From Bible apps to flat screen TVs, technology is everywhere and can come in various 'convenient' forms. However, when it comes to connecting us to scripture, does it serve as a distraction or can it bring us closer to God?
Before you answer this question, let’s try and define what technology is in the first place. The dictionary will say it’s to do with applied sciences, machinery developed from knowledge of science et al. We might say technology includes the TV, mobile phone, the web, social media, our double door fridge or the newspaper. Academic scholar, Roger Silverstone (1999) says it’s: “Our interface with the world. Our face-off with reality”.
Connected to Scripture
The scripture doesn’t say ‘No one comes to the Father except through their smartphone (or TV, or Twitter handle, or radio)’. Nowadays there is a lot of ‘noise’ coming at us through various mediums and this how we hear and recognise God’s voice. In truth you may hear and read of a timely Scripture and devotional through any one of these mediums, which is fantastic as only a decade ago we were much less connected online. Awesome gadgets like Smart TV’s are fantastic in tailoring programmes to suit you and your family’s likes. In the era of Internet of Things you can program your heating from your phone whilst you’re at work and to most this is a blessing or as others may ironically put it a “Godsend”. All of these inventions are wonderful pieces of science and workmanship, fused with intelligent minds. They are created for the human being’s convenience.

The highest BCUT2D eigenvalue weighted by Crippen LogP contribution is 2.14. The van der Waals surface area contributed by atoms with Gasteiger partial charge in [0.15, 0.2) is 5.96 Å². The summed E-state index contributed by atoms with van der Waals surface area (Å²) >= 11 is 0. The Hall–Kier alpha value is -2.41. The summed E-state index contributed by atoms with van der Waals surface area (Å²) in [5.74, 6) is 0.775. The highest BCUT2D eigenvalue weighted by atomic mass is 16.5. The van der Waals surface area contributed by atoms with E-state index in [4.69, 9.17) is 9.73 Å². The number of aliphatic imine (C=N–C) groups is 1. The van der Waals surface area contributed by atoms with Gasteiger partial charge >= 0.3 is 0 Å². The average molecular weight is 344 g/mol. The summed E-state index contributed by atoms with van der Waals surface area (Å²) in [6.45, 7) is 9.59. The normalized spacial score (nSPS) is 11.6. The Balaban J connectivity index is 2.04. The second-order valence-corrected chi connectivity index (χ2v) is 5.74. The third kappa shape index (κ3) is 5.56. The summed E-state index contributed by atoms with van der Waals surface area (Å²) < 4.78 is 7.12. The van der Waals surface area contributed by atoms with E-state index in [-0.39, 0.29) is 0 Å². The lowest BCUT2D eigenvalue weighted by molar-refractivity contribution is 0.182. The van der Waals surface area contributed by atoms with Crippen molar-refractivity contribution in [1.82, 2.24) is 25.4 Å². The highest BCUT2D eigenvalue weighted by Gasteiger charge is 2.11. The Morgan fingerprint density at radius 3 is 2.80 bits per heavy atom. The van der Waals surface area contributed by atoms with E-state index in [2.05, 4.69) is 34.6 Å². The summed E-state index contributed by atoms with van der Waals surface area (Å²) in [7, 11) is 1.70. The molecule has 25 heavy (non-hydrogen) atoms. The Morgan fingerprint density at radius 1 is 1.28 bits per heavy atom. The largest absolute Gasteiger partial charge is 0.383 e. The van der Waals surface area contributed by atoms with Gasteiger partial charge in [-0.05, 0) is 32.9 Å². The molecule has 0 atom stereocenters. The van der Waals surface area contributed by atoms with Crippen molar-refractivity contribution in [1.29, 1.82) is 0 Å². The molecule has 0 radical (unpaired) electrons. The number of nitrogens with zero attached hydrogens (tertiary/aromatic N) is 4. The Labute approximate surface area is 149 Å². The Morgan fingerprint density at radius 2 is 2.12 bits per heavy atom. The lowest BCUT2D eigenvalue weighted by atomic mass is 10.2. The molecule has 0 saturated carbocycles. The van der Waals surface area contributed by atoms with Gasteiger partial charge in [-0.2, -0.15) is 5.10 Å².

In a relationship with God, however, does all of this technology bring us closer to God or are we being spiritually satisfied through convenience? A tragedy in the world brings about a trending hashtag “#Prayfor”. When it stops trending, it is no longer on people’s timelines, nor their minds. Keeping our mind on Christ is not something we need to set a reminder in our phone for, nor seek on someone’s Facebook page, nor record for catch-up on our TVs. I am very digitally connected. My age group demographic would describe me as a millennial and I can live with that. Snapchat is supposed to be my preferred mobile communication too, yet it isn’t. Although I may have current mod cons and apps for my basic entertainment needs, I prefer to read the Bible via the traditional ink and paper, rather than on my phone. My version of the Bible has over 2,000 pages - and I know an app can condense that, however the reason I read and study this way is because the distraction is minimised. I know if I read the Word through my phone, I am going to be tempted to look at my Instagram feed when if I get lost in Scripture.
Christ over Convenience
I am a massive advocate for technology. Its speed, efficiency in all forms, and resourcefulness is indescribable. Today technology is changing the world at unprecedented speeds. However, in the light of Christ I think we are creating a distance toward the foot of the Cross where not even a smartphone can keep us company, heal our woes or love us unconditionally, in the ways in which God does. My opinionated suggestion would be for you to lay your burdens and smartphone at the Cross of Christ, come naked as you were at birth, with all that you are laid bare in truth where there is no screen or facade to communicate through, and listen for his voice.
Kat Sonson is a PA in Commercial Investment Property, Freelance writer, Freelance/Volunteer digital content writer and social media manager